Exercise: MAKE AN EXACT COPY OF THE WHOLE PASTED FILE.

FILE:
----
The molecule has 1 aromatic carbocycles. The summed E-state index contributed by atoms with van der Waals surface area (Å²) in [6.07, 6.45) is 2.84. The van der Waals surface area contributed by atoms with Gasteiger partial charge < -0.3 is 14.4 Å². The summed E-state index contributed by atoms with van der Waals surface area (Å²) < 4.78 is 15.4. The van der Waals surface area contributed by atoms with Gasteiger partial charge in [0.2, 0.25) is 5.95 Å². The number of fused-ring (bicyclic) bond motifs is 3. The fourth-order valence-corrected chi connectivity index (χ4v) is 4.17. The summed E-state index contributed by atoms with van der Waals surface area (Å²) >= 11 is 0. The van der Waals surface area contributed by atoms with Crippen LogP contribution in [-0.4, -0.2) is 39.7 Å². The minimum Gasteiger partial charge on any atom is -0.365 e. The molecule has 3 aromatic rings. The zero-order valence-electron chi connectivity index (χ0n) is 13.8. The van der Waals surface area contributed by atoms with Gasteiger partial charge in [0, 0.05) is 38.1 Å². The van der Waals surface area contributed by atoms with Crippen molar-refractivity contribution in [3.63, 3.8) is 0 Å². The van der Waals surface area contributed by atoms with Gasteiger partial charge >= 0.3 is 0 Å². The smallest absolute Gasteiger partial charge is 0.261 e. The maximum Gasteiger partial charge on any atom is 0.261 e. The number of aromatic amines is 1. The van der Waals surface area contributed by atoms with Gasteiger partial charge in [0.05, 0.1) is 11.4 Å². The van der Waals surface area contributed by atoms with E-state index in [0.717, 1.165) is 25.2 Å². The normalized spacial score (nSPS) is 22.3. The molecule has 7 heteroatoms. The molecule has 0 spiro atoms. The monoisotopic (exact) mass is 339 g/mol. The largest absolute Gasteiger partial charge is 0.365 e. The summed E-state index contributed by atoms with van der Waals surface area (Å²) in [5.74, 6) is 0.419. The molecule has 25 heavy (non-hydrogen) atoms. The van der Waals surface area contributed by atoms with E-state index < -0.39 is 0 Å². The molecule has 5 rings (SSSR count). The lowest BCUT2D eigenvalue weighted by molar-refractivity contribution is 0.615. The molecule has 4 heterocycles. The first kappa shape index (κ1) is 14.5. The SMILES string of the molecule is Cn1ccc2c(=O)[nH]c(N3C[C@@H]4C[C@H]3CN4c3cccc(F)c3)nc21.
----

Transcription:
The molecule has 1 aromatic carbocycles. The summed E-state index contributed by atoms with van der Waals surface area (Å²) in [6.07, 6.45) is 2.84. The van der Waals surface area contributed by atoms with Gasteiger partial charge < -0.3 is 14.4 Å². The summed E-state index contributed by atoms with van der Waals surface area (Å²) < 4.78 is 15.4. The van der Waals surface area contributed by atoms with Gasteiger partial charge in [0.2, 0.25) is 5.95 Å². The number of fused-ring (bicyclic) bond motifs is 3. The fourth-order valence-corrected chi connectivity index (χ4v) is 4.17. The summed E-state index contributed by atoms with van der Waals surface area (Å²) >= 11 is 0. The van der Waals surface area contributed by atoms with Crippen LogP contribution in [-0.4, -0.2) is 39.7 Å². The minimum Gasteiger partial charge on any atom is -0.365 e. The molecule has 3 aromatic rings. The zero-order valence-electron chi connectivity index (χ0n) is 13.8. The van der Waals surface area contributed by atoms with Gasteiger partial charge in [0, 0.05) is 38.1 Å². The van der Waals surface area contributed by atoms with Crippen molar-refractivity contribution in [3.63, 3.8) is 0 Å². The van der Waals surface area contributed by atoms with Gasteiger partial charge >= 0.3 is 0 Å². The smallest absolute Gasteiger partial charge is 0.261 e. The maximum Gasteiger partial charge on any atom is 0.261 e. The number of aromatic amines is 1. The van der Waals surface area contributed by atoms with Gasteiger partial charge in [0.05, 0.1) is 11.4 Å². The van der Waals surface area contributed by atoms with E-state index in [0.717, 1.165) is 25.2 Å². The normalized spacial score (nSPS) is 22.3. The molecule has 7 heteroatoms. The molecule has 0 spiro atoms. The monoisotopic (exact) mass is 339 g/mol. The largest absolute Gasteiger partial charge is 0.365 e. The summed E-state index contributed by atoms with van der Waals surface area (Å²) in [5.74, 6) is 0.419. The molecule has 25 heavy (non-hydrogen) atoms. The van der Waals surface area contributed by atoms with E-state index < -0.39 is 0 Å². The molecule has 5 rings (SSSR count). The lowest BCUT2D eigenvalue weighted by molar-refractivity contribution is 0.615. The molecule has 4 heterocycles. The first kappa shape index (κ1) is 14.5. The SMILES string of the molecule is Cn1ccc2c(=O)[nH]c(N3C[C@@H]4C[C@H]3CN4c3cccc(F)c3)nc21.